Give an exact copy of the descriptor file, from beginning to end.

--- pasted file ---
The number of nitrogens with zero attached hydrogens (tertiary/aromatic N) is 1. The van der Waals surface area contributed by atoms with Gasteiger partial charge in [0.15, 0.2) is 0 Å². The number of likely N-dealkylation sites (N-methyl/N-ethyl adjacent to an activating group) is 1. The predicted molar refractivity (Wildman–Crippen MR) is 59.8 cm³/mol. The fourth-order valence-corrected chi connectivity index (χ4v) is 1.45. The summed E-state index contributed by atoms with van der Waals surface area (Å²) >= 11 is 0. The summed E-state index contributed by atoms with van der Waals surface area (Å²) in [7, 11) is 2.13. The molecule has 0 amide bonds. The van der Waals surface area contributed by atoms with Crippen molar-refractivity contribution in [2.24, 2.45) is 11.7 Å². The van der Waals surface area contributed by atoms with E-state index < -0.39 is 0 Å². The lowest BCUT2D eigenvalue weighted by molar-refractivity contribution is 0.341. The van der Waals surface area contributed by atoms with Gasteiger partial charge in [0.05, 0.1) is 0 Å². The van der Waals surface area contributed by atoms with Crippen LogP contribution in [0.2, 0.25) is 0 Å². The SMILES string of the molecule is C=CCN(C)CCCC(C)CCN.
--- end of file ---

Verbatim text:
The number of nitrogens with zero attached hydrogens (tertiary/aromatic N) is 1. The van der Waals surface area contributed by atoms with Gasteiger partial charge in [0.15, 0.2) is 0 Å². The number of likely N-dealkylation sites (N-methyl/N-ethyl adjacent to an activating group) is 1. The predicted molar refractivity (Wildman–Crippen MR) is 59.8 cm³/mol. The fourth-order valence-corrected chi connectivity index (χ4v) is 1.45. The summed E-state index contributed by atoms with van der Waals surface area (Å²) >= 11 is 0. The summed E-state index contributed by atoms with van der Waals surface area (Å²) in [7, 11) is 2.13. The molecule has 0 amide bonds. The van der Waals surface area contributed by atoms with Crippen molar-refractivity contribution in [2.24, 2.45) is 11.7 Å². The van der Waals surface area contributed by atoms with E-state index < -0.39 is 0 Å². The lowest BCUT2D eigenvalue weighted by molar-refractivity contribution is 0.341. The van der Waals surface area contributed by atoms with Gasteiger partial charge in [0.05, 0.1) is 0 Å². The van der Waals surface area contributed by atoms with Crippen LogP contribution in [0.2, 0.25) is 0 Å². The SMILES string of the molecule is C=CCN(C)CCCC(C)CCN.